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The Grand Forks Sun and Kettle Valley Orchardist May 13, 1927

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Array The proof of will power is a continued determination to succeed
"Tell me what tou Know is tni'l
I ean toe*, aa wall as you."
FRIDAY, MAY 13, 1927
Vancouver, May 12.—An announcement of more than ordinary "Interest
and significance was made by Dr. R.
B. MeKechnle, chancellor of the University o British Columbia, at' the
congregation exercises which -were
held.at the university this afternoon.
Chancellor McKechnie stated that
Dr. W. C. Nichol had. recently been
awarded the Cross of the Legion ot
Honor by the French ' government.
"This" evidence ot appreciation ot
Dr. Nichol's servllces," said the chan-
. cellor, "hi a fitting recognition ot the
recipient's publiCf»plrited efforts to
create a more general interest, in arp-
-preciatlon- of French art, literature
and' science on the part of the people
of Canada and more particularly
among those ln the province, ot British Columbia." "   '•;-
Dr. Nichol'b interest in | tbe promotion ot understanding between
French-speaking and . English-speaking Canadians, and in the cultivating
ot **tots ' frep ent intercourse ' between the students of those two coun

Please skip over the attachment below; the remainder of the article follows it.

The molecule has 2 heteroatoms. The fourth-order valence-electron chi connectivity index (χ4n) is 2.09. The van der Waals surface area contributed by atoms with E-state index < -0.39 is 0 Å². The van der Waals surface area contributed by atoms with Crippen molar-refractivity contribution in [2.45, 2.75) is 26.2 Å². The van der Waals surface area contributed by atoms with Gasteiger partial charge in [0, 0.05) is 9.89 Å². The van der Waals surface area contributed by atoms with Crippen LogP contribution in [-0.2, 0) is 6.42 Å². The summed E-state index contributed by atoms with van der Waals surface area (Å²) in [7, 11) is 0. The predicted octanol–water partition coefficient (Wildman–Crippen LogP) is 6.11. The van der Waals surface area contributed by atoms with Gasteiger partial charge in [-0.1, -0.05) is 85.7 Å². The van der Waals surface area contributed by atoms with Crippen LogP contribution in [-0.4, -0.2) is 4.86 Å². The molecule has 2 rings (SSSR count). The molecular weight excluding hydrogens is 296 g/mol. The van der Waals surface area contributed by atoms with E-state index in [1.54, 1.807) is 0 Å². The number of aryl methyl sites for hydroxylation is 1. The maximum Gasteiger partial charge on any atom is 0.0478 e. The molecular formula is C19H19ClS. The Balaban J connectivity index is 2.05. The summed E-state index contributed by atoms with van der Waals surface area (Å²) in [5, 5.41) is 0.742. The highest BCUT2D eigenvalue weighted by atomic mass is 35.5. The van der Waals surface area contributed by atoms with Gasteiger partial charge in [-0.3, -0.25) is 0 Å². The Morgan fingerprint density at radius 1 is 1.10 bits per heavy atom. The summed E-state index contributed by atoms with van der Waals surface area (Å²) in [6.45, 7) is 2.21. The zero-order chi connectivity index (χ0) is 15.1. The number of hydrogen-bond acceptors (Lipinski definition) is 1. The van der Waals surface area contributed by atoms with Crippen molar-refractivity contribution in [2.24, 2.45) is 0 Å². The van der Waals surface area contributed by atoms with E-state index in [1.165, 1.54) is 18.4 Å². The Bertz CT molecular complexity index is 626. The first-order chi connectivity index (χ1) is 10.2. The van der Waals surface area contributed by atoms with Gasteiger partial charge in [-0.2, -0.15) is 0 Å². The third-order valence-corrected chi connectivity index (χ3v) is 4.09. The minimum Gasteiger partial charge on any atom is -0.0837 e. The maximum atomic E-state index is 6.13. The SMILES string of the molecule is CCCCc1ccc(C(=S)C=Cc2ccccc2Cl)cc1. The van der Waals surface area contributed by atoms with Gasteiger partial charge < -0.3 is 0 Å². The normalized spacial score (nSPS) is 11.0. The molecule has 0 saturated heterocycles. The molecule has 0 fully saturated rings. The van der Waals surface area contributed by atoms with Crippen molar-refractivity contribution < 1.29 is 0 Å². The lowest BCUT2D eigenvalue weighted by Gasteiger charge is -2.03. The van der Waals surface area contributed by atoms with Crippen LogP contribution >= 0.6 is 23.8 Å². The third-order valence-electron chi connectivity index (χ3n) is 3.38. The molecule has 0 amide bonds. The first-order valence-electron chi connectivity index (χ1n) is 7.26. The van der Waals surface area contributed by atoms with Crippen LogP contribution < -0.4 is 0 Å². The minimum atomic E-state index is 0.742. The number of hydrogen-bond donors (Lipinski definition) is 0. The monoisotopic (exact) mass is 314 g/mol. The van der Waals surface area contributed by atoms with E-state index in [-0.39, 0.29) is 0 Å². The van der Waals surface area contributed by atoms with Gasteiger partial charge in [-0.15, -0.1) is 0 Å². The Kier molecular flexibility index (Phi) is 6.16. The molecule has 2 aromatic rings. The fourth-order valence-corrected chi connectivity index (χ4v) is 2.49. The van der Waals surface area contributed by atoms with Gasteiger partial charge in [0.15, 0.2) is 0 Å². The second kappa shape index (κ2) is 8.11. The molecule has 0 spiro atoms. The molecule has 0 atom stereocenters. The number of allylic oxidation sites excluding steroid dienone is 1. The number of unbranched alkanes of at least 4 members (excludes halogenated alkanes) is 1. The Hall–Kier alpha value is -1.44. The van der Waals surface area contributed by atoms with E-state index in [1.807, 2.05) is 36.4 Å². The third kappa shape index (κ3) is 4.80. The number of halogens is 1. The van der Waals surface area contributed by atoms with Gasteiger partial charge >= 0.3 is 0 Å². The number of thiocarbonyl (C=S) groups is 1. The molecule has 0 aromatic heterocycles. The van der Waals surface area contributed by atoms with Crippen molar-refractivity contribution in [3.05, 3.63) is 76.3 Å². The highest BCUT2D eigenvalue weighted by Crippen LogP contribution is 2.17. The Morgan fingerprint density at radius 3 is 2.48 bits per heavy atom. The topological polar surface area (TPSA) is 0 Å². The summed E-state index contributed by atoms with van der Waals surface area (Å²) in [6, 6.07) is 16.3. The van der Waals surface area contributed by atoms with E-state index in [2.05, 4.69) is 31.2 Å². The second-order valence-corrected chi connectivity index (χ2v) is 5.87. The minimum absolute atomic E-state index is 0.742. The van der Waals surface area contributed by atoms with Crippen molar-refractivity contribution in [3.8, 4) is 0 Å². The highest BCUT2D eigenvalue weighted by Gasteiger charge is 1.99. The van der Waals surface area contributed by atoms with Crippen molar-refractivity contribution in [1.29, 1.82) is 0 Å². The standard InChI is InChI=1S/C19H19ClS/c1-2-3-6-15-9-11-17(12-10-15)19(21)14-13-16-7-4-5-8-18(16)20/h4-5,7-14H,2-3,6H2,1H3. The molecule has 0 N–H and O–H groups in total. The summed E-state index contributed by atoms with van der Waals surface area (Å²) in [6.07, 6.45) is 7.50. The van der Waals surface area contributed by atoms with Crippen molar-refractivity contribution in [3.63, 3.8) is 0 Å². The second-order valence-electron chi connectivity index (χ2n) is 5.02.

tries, has extended over a long period'of time. His generous contributions towards the erection of dormitories for Canadian students in Paris
was one ot his flrst efforts to achieve
this result, an effort which has fre-
puently been the subject of appreciative comment by Phllliipe Roy, com-
ntltsloner general for Canada- in
In addition to his contributions towards the erection, of dormitories
for Canadian students in Paris, Dr.
Nichol at the time he was lieutenant
governor of British Columbia, made
a gift 118,000 to the board of governors of the university tor the purpose of -providing scholarships tor
graduate study in France. The deed
of gut, which was drawn up after
eosnltation with the fac Ity and the
senate, provides tor five scholarships
tor candidates who intend to take up
teaching as a profession in the province ot British Columlbia. Bach
scholarship Us tenable tor three years
and is of the value ot $1200 a year.
Daring 1926 the vrst Nlichol hcholar
entered upon his graduate studies in
Paris; last year two scholars were tn
attendance, and this year three holders ot this scholarship wiill ibe pursuing advanced studies Hn the University of Paris or in one of the other
Institutions of higher learning in
France. ,    '
/This generous gift by Dr. Nichol
was ln the nature of an experiment.
His purpose was to make the French-
speaking and the English speaking
Canadians better known to each
Other by encouraging the study of
thoFrench language in the western
provinces, and at the same time to